It usually doesn’t take much to get people on the internet worked up.
Senators who called tech giants to Capitol Hill on Nov 1 to answer for their roles in Russia’s election interference differed along party lines over the Kremlin’s role in swaying the race, with Republicans offering an implicit defense of the legit
Executives from Facebook, Google and Twitter appeared on Capitol Hill for the first time on Oct 31 to publicly acknowledge their role in Russia’s influence on the presidential campaign, but offered little more than promises to do better.
This week, Sen Mark Warner (D-VA), the top Democrat on the Senate Intelligence Committee, will push for new answers.
“The [Federal Communications Commission] has basically said: ‘Game on. We’re going to let you consolidate further than anyone had imagined,’” said Richard Greenfield, a media analyst at BTIG.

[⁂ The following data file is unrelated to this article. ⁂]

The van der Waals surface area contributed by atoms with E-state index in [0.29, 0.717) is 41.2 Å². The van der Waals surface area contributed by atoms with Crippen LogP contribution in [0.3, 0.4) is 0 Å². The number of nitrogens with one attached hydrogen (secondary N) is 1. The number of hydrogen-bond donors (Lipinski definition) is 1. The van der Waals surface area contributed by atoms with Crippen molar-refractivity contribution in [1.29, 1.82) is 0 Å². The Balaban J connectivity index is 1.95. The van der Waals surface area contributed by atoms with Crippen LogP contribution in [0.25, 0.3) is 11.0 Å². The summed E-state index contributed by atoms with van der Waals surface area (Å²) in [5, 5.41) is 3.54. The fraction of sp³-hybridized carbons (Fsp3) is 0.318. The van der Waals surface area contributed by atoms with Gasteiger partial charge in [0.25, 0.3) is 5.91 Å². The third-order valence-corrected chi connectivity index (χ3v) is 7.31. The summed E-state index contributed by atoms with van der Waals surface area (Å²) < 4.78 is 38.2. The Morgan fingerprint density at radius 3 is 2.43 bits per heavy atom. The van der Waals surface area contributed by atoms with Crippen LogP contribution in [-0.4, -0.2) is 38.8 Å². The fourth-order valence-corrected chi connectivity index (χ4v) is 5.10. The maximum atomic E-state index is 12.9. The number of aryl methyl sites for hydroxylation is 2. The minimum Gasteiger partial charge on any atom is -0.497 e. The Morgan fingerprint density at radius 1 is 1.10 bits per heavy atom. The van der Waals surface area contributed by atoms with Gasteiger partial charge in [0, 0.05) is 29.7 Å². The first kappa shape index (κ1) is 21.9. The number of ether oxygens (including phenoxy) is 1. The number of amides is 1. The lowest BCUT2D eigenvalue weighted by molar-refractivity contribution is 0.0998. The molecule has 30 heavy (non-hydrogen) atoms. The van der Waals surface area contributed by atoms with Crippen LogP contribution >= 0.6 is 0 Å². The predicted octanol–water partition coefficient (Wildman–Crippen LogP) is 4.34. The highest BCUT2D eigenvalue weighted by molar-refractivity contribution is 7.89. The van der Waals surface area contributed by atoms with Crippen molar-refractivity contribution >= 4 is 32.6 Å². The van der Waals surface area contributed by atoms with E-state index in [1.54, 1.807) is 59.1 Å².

Makan Delrahim, the nominee for chief antitrust cop at the Justice Department, will have his confirmation hearing April 26.
In Washington (DC), AT&T has painted itself as an underdog that needs to merge with Time Warner in a blockbuster $85 billion deal to compete with powerful cable companies.
Federal Communications Commission Chairman Ajit Pai is taking the next steps to unwind Obama-era rules and other regulatory efforts that had restricted the abilities of telecommunication companies and broadcasters.
When Congress voted to overturn internet privacy rules in March, the swift action by Republican lawmakers sent a clear message: They were just getting started.
Congress completed its overturning of the nation’s strongest internet privacy protections for individuals in a victory for telecommunications companies, which can track and sell a customer’s online information with greater ease.